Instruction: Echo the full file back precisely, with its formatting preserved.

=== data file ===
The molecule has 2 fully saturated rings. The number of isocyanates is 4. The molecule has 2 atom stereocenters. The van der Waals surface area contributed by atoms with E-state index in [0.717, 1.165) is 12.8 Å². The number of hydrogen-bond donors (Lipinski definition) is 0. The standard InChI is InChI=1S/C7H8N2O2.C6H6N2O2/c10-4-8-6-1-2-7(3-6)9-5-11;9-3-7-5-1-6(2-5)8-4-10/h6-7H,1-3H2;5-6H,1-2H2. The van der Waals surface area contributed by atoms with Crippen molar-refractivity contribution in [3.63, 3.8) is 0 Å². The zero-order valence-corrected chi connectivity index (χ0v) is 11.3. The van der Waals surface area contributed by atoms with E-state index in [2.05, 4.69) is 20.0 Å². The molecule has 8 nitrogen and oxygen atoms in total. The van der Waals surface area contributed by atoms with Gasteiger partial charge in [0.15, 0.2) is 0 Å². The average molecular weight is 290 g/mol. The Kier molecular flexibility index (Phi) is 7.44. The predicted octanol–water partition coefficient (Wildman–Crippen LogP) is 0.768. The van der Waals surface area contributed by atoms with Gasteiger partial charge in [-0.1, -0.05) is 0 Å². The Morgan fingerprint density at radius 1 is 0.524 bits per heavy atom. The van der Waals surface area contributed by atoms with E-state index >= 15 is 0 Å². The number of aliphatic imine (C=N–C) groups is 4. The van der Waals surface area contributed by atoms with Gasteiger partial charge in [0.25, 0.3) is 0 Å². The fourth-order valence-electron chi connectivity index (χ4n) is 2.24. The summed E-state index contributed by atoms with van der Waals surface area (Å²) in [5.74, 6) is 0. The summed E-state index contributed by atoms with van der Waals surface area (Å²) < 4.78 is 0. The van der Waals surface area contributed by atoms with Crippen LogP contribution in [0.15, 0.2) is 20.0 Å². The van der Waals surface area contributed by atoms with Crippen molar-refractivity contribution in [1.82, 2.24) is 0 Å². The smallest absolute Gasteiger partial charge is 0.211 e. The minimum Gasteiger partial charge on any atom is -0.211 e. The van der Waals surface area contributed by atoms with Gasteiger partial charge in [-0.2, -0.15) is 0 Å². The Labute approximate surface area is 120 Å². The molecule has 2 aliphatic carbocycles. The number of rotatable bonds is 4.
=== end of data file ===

The molecule has 2 fully saturated rings. The number of isocyanates is 4. The molecule has 2 atom stereocenters. The van der Waals surface area contributed by atoms with E-state index in [0.717, 1.165) is 12.8 Å². The number of hydrogen-bond donors (Lipinski definition) is 0. The standard InChI is InChI=1S/C7H8N2O2.C6H6N2O2/c10-4-8-6-1-2-7(3-6)9-5-11;9-3-7-5-1-6(2-5)8-4-10/h6-7H,1-3H2;5-6H,1-2H2. The van der Waals surface area contributed by atoms with Crippen molar-refractivity contribution in [3.63, 3.8) is 0 Å². The zero-order valence-corrected chi connectivity index (χ0v) is 11.3. The van der Waals surface area contributed by atoms with E-state index in [2.05, 4.69) is 20.0 Å². The molecule has 8 nitrogen and oxygen atoms in total. The van der Waals surface area contributed by atoms with Gasteiger partial charge in [0.15, 0.2) is 0 Å². The average molecular weight is 290 g/mol. The Kier molecular flexibility index (Phi) is 7.44. The predicted octanol–water partition coefficient (Wildman–Crippen LogP) is 0.768. The van der Waals surface area contributed by atoms with Gasteiger partial charge in [-0.1, -0.05) is 0 Å². The Morgan fingerprint density at radius 1 is 0.524 bits per heavy atom. The van der Waals surface area contributed by atoms with E-state index >= 15 is 0 Å². The number of aliphatic imine (C=N–C) groups is 4. The van der Waals surface area contributed by atoms with Gasteiger partial charge in [0.25, 0.3) is 0 Å². The fourth-order valence-electron chi connectivity index (χ4n) is 2.24. The summed E-state index contributed by atoms with van der Waals surface area (Å²) in [5.74, 6) is 0. The summed E-state index contributed by atoms with van der Waals surface area (Å²) < 4.78 is 0. The van der Waals surface area contributed by atoms with Crippen LogP contribution in [0.15, 0.2) is 20.0 Å². The van der Waals surface area contributed by atoms with Crippen molar-refractivity contribution in [1.82, 2.24) is 0 Å². The smallest absolute Gasteiger partial charge is 0.211 e. The minimum Gasteiger partial charge on any atom is -0.211 e. The van der Waals surface area contributed by atoms with Gasteiger partial charge in [-0.2, -0.15) is 0 Å². The Labute approximate surface area is 120 Å². The molecule has 2 aliphatic carbocycles. The number of rotatable bonds is 4.